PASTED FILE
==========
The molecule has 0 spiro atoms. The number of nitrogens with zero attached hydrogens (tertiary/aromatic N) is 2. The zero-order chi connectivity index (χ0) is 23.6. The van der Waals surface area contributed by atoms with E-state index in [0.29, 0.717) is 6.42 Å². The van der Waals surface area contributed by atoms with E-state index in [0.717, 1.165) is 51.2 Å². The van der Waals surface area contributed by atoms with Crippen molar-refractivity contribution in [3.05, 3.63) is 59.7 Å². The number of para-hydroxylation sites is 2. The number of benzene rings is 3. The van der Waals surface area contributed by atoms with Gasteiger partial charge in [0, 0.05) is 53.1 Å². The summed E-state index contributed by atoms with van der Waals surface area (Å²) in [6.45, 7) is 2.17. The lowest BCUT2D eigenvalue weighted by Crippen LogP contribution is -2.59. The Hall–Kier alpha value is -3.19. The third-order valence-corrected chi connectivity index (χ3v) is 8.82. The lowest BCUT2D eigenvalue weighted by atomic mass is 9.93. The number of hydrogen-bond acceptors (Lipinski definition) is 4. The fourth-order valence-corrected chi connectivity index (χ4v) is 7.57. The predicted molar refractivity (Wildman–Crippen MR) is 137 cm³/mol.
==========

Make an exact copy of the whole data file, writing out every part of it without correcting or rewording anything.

The molecule has 0 spiro atoms. The number of nitrogens with zero attached hydrogens (tertiary/aromatic N) is 2. The zero-order chi connectivity index (χ0) is 23.6. The van der Waals surface area contributed by atoms with E-state index in [0.29, 0.717) is 6.42 Å². The van der Waals surface area contributed by atoms with E-state index in [0.717, 1.165) is 51.2 Å². The van der Waals surface area contributed by atoms with Crippen molar-refractivity contribution in [3.05, 3.63) is 59.7 Å². The number of para-hydroxylation sites is 2. The number of benzene rings is 3. The van der Waals surface area contributed by atoms with Gasteiger partial charge in [0, 0.05) is 53.1 Å². The summed E-state index contributed by atoms with van der Waals surface area (Å²) in [6.45, 7) is 2.17. The lowest BCUT2D eigenvalue weighted by Crippen LogP contribution is -2.59. The Hall–Kier alpha value is -3.19. The third-order valence-corrected chi connectivity index (χ3v) is 8.82. The lowest BCUT2D eigenvalue weighted by atomic mass is 9.93. The number of hydrogen-bond acceptors (Lipinski definition) is 4. The fourth-order valence-corrected chi connectivity index (χ4v) is 7.57. The predicted molar refractivity (Wildman–Crippen MR) is 137 cm³/mol.